This Saturday thousands will march against the war in Afghanistan. This week we’re posting extracts from The Case for Withdrawal published by Verso. This is the second of five extracts by author Tariq Ali.

Bush and Karzai

Political Failures

True, there was a sense of relief in Kabul when the Taliban’s Wahhabite Emirate was overthrown. Though rape and heroin production had been curtailed under their rule, warlords kept at bay and order largely restored in a country that had been racked by foreign and civil wars since 1979, the end result had been a ruthless social dictatorship with a level of control over the everyday lives of ordinary people that made the clerical regime in Iran appear an island of enlightenment. The Taliban government fell without a serious struggle. Islamabad, officially committed to the US cause, forbade any frontal confrontation.[5] Some Taliban zealots crossed the border into Pakistan, while a more independent faction loyal to Mullah Omar decamped to the mountains to fight another day. Kabul was undefended; the BBC war correspondent entered the capital before the Northern Alliance. What many Afghans now expected from a successor government was a similar level of order, minus the repression and social restrictions, and a freeing of the country’s spirit. What they were instead presented with was a melancholy spectacle that blasted all their hopes.

The problem was not lack of funds but the Western state-building project itself, by its nature an exogenous process‚Äîaiming to construct an army able to suppress its own population but incapable of defending the nation from outside powers; a civil administration with no control over planning or social infrastructure, which are in the hands of Western NGOs; and a government whose foreign policy marches in step with Washington’s. It bore no relation to the realities on the ground. After the fall of the Taliban government, four major armed groups re-emerged as strong regional players. In the gas-rich and more industrialized north, bordering the Central Asian republics of Uzbekistan and Tajikistan, the Uzbek warlord Rashid Dostum was in charge with his capital in Mazar-i-Sharif. Allied first to the communists, later the Taliban, and most recently NATO, General Dostum had demonstrated his latest loyalty by massacring two to three thousand Taliban and Arab prisoners under the approving gaze of US intelligence personnel in December 2001.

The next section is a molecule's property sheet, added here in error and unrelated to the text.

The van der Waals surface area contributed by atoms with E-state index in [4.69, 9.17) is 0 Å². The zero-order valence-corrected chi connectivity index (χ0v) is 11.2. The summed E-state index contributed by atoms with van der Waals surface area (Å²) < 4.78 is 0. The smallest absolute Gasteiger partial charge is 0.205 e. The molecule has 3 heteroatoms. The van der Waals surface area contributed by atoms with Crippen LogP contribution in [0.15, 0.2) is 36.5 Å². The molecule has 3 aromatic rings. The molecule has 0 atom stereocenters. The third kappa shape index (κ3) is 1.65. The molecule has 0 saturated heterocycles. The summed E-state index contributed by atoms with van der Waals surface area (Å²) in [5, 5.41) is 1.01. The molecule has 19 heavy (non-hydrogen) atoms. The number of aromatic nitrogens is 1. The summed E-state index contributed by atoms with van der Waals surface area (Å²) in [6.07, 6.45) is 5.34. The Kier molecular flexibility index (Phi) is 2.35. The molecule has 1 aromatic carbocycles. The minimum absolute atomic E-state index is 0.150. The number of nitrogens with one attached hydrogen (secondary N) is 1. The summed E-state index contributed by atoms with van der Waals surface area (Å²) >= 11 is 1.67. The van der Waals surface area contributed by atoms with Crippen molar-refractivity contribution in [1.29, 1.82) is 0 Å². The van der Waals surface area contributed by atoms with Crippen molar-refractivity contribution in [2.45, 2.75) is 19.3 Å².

Not too far from Dostum, in the mountainous north-east of the country, a region rich in emeralds, lapis lazuli, and opium, the late Ahmed Shah Massoud had built a fighting organization of Tajiks, who regularly ambushed troops on the Salang Highway that linked Kabul to Tashkent during the Soviet occupation. Massoud had been the leader of the armed wing of Burhanuddin Rabbani’s Jamaat-i-Islami, which operated in tandem with an allied Islamist leader, Abd al-Rabb Sayyaf (both men were lecturers in Sharia law at the law faculty of Kabul University in 1973, where these movements were incubated). Until 1993 they were funded by Saudi Arabia, after which the latter gradually shifted its support to the Taliban. Massoud maintained a semi-independence during the Taliban period, up to his death on September 9, 2001.[6] Massoud’s supporters are currently in the government, but are not considered one hundred percent reliable as far as NATO is concerned.